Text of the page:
An autumnal Friday evening, the beginning of the weekend. Roz opened the Ziploc bag of shrooms that I'd brought back from some friends on campus; she split them somewhat 50-50, and gave me the choice of which half to consume. We then consumed our repective halves, washing it all down with some Perrier from my old soda-fountain Coke glass.

She also had the last of Andy's Hash from Hell, given to her by me after I'd experienced some over-weirdness with it. Roz had no fear of weirdness, so she gladly took it off my hands; seeing that chunk again made me wonder if it wasn't, in fact, growing, a testament to its from-hell-ness. Tonight, I will have no fear of weird, I decided.

"Jesus died for somebody's sins,
but not mine..."

Roz had put Horses on the stereo.

"Mister Al", Donny's uncle, was there, having just fixed Donny's busted closet door, which had fallen victim to some horseplay a week before. Donny himself was with Marky, Roz's boyfriend; they'd left on a run to the Fast Fare, to pick up some smokes and a six-pack of beer -- neither of them had any interest in the shrooms; they would content themselves with brew, bong hits, and baseball on the idiot box.

Mister Al, despite his age, was UU-liberal cool about our shrooming, but his cool had been tested on some of his visits here, with some of my friends sporting odd-cut or odd-colored hair, odd hygiene habits, or suspicious marks and scars on their arms. I took the safety pin out of my earlobe, and handed it to Roz.

"You're going to wipe that off, aren't you?", Al asked.

"...people say 'beware!'
but I don't care
the words are just
rules and regulations to me..."

Roz dutifully cleaned all potential traces of unsanitary earlobe goo from the pin by wiping it against her jeans, the same jeans she'd been wearing all week. She twisted the pin into a perpendicular V, stuck a piece of the hash on its point, then lit the hash and placed the pin on the coffee table; I placed the now-emptied Coke glass, upside-down, on top of it, and the smoke collected inside. We sat on the carpet, across the table from each other, and took turns inelegantly sucking the collected smoke out of the glass.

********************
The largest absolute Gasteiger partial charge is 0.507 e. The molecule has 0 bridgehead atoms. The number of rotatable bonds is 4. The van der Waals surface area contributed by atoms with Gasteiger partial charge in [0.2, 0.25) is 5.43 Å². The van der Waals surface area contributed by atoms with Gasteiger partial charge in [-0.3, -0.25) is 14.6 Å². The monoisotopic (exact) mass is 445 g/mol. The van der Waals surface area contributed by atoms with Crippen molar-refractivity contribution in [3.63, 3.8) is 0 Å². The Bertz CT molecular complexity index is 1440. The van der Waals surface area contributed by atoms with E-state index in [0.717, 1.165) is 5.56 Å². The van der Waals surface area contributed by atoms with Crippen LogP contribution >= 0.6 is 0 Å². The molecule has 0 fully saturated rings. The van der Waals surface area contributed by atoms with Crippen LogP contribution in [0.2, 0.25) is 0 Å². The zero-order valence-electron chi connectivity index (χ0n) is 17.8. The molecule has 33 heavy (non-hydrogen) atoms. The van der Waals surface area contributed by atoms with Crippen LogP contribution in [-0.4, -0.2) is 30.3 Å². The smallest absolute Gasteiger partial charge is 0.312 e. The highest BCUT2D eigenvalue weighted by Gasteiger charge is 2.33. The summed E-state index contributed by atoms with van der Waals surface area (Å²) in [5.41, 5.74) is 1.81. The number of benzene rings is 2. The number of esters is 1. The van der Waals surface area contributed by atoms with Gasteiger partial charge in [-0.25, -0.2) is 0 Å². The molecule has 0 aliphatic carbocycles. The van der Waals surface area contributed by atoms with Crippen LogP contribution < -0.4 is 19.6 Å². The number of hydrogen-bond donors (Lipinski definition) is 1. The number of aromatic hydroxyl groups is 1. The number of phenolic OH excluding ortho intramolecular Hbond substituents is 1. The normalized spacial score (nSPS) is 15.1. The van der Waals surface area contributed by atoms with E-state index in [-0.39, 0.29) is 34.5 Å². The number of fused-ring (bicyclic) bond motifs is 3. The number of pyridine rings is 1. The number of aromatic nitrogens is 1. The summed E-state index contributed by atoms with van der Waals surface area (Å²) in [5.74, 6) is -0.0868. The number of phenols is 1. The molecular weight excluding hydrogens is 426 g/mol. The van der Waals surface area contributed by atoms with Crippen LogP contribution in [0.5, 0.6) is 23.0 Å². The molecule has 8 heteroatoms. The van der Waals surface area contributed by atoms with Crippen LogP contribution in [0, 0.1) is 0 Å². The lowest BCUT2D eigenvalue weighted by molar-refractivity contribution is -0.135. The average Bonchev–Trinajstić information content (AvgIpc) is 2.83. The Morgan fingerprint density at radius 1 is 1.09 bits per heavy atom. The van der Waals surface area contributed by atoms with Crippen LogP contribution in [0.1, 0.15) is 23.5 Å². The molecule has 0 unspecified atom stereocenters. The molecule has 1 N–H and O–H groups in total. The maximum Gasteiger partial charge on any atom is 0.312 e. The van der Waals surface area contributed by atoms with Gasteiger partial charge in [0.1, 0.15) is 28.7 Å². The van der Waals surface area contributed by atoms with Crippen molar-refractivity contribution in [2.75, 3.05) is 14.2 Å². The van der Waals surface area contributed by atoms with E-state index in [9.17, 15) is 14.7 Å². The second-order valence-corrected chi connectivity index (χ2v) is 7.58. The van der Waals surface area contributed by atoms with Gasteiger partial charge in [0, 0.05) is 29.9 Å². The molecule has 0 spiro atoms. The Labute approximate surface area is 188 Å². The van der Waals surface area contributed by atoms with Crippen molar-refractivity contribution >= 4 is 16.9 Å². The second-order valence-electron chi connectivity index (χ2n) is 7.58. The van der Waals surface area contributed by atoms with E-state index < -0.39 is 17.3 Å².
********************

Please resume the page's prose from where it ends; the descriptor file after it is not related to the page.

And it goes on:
" she comes
waltzin' through the hall
in a pretty red dress
and oh, she looks so good,
oh, she looks so fine
and I got this crazy feeling
that I'm gonna ah-ah make her mine..."

"Marky and Donny have been gone awhile, no?", I asked.

"Yes, they have, haven't they?"

"What if they don't come back?" Just joking.

"If Marky's not coming back, then I could take a look under your hood, so to speak, and see if that was a rocket in your pocket."

"If Marky wasn't coming back, maybe I could explore the possibility that you weren't kidding when you said your knickers had the anarchy sign all over them, and I could explore your lovely legs-and-ass combo to see if you had any cute little birthmarks."

"I could wrap those legs around you and hold you in place while I tore off your t-shirt and spread peanut butter on your torso in preparation for licking it off you."

"Peanut butter?"

"I like peanut butter."

"I could ask you the name of that weird lipstick you're wearing, and, if the name was something edible, taste to see if it was anything like its namesake."

"I'd tell you it was tangerine, but I'd be lying."

"Tell me your name!", I sang. And Roz joined in, upping the stereo's volume to rent-party level.

"...she told me her name
she whispered to me,
she told me her name
and her name is,
and her name is,
and her name is,
and her name is G-L-O-R-I-A
G-L-O-R-I-A Gloria
G-L-O-R-I-A Gloria..."

And we sang to the end of the song at the top of our lungs, with occasional grins at Al amidst our histrionics, for he looked a little perplexed at all our goings-on. As the song faded out, Donny and Marky returned to the apartment with their supplies for the evening.

The shrooms kicked in after a while, and I was beginning to giddily lose track of balls, strikes, and outs, much to the amusement of Donny and Marky. Roz, bored with the baseball game, went over to the living-room window and stood looking outside for the longest time; I would glance over at her on occasion, hearing G-L-O-R-I-A in my head. She beckoned me over, and I saw what it was that had her attention: the fall colors -- fine purples, reds, and golds, lit by the streetlights along Highway 54. We stood there, marveling at the show of hues, standing next to each other, close, but not so close as to take Marky's mind off of baseball.